Author Topic: All about the cores  (Read 3264 times)

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Offline patrice58

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All about the cores
« on: January 25, 2009, 04:24:52 AM »
Does Avast support quad core systems, meaning does quad core systems scan faster because of the extra cores all things being equal?
« Last Edit: January 26, 2009, 02:21:49 AM by patrice58 »
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Offline alanrf

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Re: All about the cores
« Reply #1 on: January 25, 2009, 05:14:33 AM »
I recall that, in the past, the avast team said that it would use cores-1 for on demand scanning.  In other words there would be no difference in a dual core system but that cores in excess of two would be used to improve performance. 

We would have to ask the avast team to confirm if this is the case in the current release.

 
« Last Edit: January 25, 2009, 08:50:26 AM by alanrf »

Offline igor

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Re: All about the cores
« Reply #2 on: January 25, 2009, 01:27:43 PM »
A single scan currently uses only one core (even though you can run more scans in parallel, of course).
The bottleneck here is usually the hard disk - if it doesn't fetch the data fast enough, additional cores to process them won't really help.

Offline patrice58

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Re: All about the cores
« Reply #3 on: January 25, 2009, 11:11:48 PM »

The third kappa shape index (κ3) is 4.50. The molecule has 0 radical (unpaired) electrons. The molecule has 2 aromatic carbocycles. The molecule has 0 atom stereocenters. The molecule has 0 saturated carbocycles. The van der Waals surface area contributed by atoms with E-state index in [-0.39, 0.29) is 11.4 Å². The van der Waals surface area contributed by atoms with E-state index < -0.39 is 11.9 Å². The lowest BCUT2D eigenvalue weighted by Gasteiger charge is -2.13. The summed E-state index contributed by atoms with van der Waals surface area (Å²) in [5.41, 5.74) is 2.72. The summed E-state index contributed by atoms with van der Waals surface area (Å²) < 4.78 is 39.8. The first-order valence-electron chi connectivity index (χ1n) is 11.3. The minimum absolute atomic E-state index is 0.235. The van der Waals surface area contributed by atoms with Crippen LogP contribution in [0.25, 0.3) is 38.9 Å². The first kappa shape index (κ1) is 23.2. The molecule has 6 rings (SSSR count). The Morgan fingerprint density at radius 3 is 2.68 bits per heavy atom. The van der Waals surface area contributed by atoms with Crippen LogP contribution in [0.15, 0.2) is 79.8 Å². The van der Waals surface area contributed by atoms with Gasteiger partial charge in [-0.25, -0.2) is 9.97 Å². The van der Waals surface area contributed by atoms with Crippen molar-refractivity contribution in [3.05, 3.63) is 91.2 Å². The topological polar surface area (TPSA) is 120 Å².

Changed the question slightly
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CharleyO

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Re: All about the cores
« Reply #4 on: January 26, 2009, 07:57:25 AM »
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I think the answer igor gave above will still apply.


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Offline pk

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Re: All about the cores
« Reply #5 on: January 27, 2009, 01:28:59 AM »
On the contrary, on-access shield is able to scan several files in one moment -- how many it depends on your architecture/number of cores/... (usually between 4-8, I guess).

Offline alanrf

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Re: All about the cores
« Reply #6 on: January 27, 2009, 06:10:15 AM »
pk & igor.

I think you have both answered the question but from a differing perspective.

Surely there are two cases here ... the on access scan and the on demand scan.  Please assure us that you are both trying to identify what is happening in the two different cases.

For me ... I have 5 physical drives on my dual core system.  Weekly I run two concurrent (Windows scheduled) ashquick.exe scans ... one scanning my primary C: drive and the other scan covering the other 4 drives.  The two use (no surprise) both cores and (even though I run them while having dinner) the total CPU utilization is hardly above 50% of the total of both CPUs at the times I have monitored it.         
« Last Edit: January 27, 2009, 06:15:49 AM by alanrf »

Offline igor

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Re: All about the cores
« Reply #7 on: January 27, 2009, 05:22:52 PM »
Well, I was trying to say that
- a single file is scanned using one core
- on-demand scan is a (serialized) sequence of single-file scans

Regarding the CPU utilization - yes, as I said, the usual bottleneck is the hard disk; CPU usually waits for the data.